Giving Students the Keys to Control Their Own Learning Outcomes

Much of our job as educators is to get kids to do hard things and things they are not good at; these are necessary actions in the learning process.

The Engagement Equation outlines the process by which we can empower students to take on challenges, persist, make mistakes, and do the things good students do. This is especially important for educators working with intervention students, which in truth is most teachers. In California, state testing data shows that more than half of students in the state are not meeting benchmarks, and only one-third of 11th graders are prepared for college math courses. Based on data like this, we can safely assume a large number of students will need to know how to take on challenging tasks and do things they are not good at if they are going to be college- and career-ready.

In my previous post, I focused on the need for a task to have some sense of purpose and connection to a student’s life if we want him or her to persist when things get difficult. Similarly, we should not expect students to work hard, recover from mistakes, and take chances if they do not believe their actions will have any direct influence on their learning. Why would anyone persist and do hard things if they believe their efforts have no bearing on the outcome?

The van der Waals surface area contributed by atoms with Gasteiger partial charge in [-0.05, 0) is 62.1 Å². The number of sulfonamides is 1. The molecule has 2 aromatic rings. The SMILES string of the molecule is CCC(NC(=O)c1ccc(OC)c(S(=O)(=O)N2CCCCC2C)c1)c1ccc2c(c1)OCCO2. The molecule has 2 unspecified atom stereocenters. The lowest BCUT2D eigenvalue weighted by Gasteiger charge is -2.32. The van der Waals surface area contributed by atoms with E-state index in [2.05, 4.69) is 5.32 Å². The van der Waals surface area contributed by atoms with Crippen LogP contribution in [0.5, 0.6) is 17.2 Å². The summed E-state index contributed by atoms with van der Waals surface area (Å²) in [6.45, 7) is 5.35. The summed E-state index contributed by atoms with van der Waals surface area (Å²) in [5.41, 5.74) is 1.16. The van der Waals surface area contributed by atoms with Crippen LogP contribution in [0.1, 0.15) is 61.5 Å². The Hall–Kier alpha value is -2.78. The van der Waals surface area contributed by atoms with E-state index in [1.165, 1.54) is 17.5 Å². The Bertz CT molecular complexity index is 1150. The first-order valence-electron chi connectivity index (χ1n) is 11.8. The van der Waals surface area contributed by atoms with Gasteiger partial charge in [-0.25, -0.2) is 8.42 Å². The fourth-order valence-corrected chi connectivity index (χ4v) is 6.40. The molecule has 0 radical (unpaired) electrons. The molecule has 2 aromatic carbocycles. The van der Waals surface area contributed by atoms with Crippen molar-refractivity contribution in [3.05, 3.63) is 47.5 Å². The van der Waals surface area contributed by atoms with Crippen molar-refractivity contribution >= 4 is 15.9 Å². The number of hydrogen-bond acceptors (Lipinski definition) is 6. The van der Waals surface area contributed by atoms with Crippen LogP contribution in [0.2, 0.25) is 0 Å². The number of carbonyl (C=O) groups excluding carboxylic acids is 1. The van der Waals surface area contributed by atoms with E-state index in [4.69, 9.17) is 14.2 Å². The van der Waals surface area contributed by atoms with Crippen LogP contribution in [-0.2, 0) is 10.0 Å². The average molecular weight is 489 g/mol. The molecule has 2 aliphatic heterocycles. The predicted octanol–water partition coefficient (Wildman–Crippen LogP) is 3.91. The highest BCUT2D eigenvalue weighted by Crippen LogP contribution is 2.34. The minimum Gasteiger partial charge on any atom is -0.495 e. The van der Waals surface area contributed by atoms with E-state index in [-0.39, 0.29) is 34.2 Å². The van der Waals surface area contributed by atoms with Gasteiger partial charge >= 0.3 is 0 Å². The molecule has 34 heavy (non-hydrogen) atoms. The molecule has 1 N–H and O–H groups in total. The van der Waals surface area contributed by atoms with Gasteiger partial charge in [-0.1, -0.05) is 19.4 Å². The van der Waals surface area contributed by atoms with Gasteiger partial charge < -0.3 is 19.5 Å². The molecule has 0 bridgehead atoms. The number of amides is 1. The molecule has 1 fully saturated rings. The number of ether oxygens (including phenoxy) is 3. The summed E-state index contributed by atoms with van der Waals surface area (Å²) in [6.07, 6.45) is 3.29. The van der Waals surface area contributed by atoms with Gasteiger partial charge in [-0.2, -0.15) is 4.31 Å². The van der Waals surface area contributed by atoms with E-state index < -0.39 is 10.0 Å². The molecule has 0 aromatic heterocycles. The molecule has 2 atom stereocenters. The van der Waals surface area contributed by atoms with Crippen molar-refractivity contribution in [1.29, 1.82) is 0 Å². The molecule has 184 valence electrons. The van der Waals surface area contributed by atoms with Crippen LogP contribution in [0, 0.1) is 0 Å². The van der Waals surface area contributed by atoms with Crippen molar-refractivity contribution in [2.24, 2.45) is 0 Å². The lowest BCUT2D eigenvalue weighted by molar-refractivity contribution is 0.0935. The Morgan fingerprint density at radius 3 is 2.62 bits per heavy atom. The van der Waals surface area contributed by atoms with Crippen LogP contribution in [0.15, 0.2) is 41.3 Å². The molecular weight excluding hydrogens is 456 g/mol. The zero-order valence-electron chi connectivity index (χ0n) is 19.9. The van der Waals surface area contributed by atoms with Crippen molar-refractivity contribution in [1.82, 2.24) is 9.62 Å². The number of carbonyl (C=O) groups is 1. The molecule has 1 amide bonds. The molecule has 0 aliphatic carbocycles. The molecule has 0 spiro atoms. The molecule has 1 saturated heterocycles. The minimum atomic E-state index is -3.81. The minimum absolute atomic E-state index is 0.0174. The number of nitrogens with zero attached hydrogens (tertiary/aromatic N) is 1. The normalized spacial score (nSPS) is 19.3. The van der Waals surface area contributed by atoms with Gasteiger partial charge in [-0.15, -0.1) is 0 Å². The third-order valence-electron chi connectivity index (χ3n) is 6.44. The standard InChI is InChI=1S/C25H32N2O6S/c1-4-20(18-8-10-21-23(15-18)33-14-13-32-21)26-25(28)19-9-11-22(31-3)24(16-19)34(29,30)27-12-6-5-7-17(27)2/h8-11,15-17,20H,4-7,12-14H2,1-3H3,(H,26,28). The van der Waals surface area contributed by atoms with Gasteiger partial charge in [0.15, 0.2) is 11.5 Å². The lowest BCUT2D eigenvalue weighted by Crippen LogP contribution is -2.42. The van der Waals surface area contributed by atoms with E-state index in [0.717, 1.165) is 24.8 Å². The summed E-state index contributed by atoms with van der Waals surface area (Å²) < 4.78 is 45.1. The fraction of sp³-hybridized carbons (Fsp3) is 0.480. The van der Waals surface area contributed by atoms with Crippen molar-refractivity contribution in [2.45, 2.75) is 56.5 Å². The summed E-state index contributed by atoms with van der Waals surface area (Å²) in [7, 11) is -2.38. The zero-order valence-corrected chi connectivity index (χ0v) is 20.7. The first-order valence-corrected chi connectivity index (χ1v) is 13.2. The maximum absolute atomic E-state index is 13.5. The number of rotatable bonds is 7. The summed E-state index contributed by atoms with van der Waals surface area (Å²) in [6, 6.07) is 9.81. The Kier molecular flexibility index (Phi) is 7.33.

What the Research Says

This makes directly teaching students about the control they have over their learning and achievement an important aspect of being an exceptional teacher. This idea is what makes the research of Dr. Carol Dweck, Lisa Blackburn, and The Mindset Scholars Network so important. Their work focuses on teaching students that they can influence the outcomes in their life through actions. 

In Mindset, Dweck explains that students who attribute outcomes to factors under their control, particularly effort, are more:

  • Persistent
  • Receptive to instruction
  • Willing to learn from others
  • Honest about their performance
  • Willing to take on challenges
  • Willing to take risks
  • Accurate in their estimations of their abilities
  • Likely to view failure as temporary
  • Likely to take action when depressed
  • Resilient after failure 

Another influential Stanford University researcher, Dr. Albert Bandura, described this sense of control over outcomes as the root of human motivation. He explains: “Whatever other factors serve as guides and motivators, they are rooted in the core belief that one has the power to effect changes by one’s actions.”